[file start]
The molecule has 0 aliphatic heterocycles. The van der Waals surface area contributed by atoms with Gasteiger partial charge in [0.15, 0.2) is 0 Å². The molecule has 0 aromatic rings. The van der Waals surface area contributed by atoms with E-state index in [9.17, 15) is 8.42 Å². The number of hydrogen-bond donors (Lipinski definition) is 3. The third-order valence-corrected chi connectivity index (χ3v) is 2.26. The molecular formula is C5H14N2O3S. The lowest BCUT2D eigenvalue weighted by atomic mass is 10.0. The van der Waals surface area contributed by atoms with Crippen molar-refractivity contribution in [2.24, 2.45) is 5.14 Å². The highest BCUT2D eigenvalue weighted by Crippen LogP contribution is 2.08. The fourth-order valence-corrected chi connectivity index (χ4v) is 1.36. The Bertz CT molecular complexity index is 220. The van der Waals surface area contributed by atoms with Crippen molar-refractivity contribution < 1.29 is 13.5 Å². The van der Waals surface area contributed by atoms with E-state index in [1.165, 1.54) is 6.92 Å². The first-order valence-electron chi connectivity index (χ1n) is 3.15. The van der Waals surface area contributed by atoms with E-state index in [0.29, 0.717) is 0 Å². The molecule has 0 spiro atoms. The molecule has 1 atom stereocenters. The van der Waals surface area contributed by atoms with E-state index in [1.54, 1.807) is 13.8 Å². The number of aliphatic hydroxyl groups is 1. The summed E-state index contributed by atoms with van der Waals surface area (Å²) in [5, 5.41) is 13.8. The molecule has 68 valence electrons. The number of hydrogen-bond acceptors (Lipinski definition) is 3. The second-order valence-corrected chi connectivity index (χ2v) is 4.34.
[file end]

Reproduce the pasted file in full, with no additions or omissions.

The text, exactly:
The molecule has 0 aliphatic heterocycles. The van der Waals surface area contributed by atoms with Gasteiger partial charge in [0.15, 0.2) is 0 Å². The molecule has 0 aromatic rings. The van der Waals surface area contributed by atoms with E-state index in [9.17, 15) is 8.42 Å². The number of hydrogen-bond donors (Lipinski definition) is 3. The third-order valence-corrected chi connectivity index (χ3v) is 2.26. The molecular formula is C5H14N2O3S. The lowest BCUT2D eigenvalue weighted by atomic mass is 10.0. The van der Waals surface area contributed by atoms with Crippen molar-refractivity contribution in [2.24, 2.45) is 5.14 Å². The highest BCUT2D eigenvalue weighted by Crippen LogP contribution is 2.08. The fourth-order valence-corrected chi connectivity index (χ4v) is 1.36. The Bertz CT molecular complexity index is 220. The van der Waals surface area contributed by atoms with Crippen molar-refractivity contribution < 1.29 is 13.5 Å². The van der Waals surface area contributed by atoms with E-state index in [1.165, 1.54) is 6.92 Å². The first-order valence-electron chi connectivity index (χ1n) is 3.15. The van der Waals surface area contributed by atoms with E-state index in [0.29, 0.717) is 0 Å². The molecule has 0 spiro atoms. The molecule has 1 atom stereocenters. The van der Waals surface area contributed by atoms with E-state index in [1.54, 1.807) is 13.8 Å². The number of aliphatic hydroxyl groups is 1. The summed E-state index contributed by atoms with van der Waals surface area (Å²) in [5, 5.41) is 13.8. The molecule has 68 valence electrons. The number of hydrogen-bond acceptors (Lipinski definition) is 3. The second-order valence-corrected chi connectivity index (χ2v) is 4.34.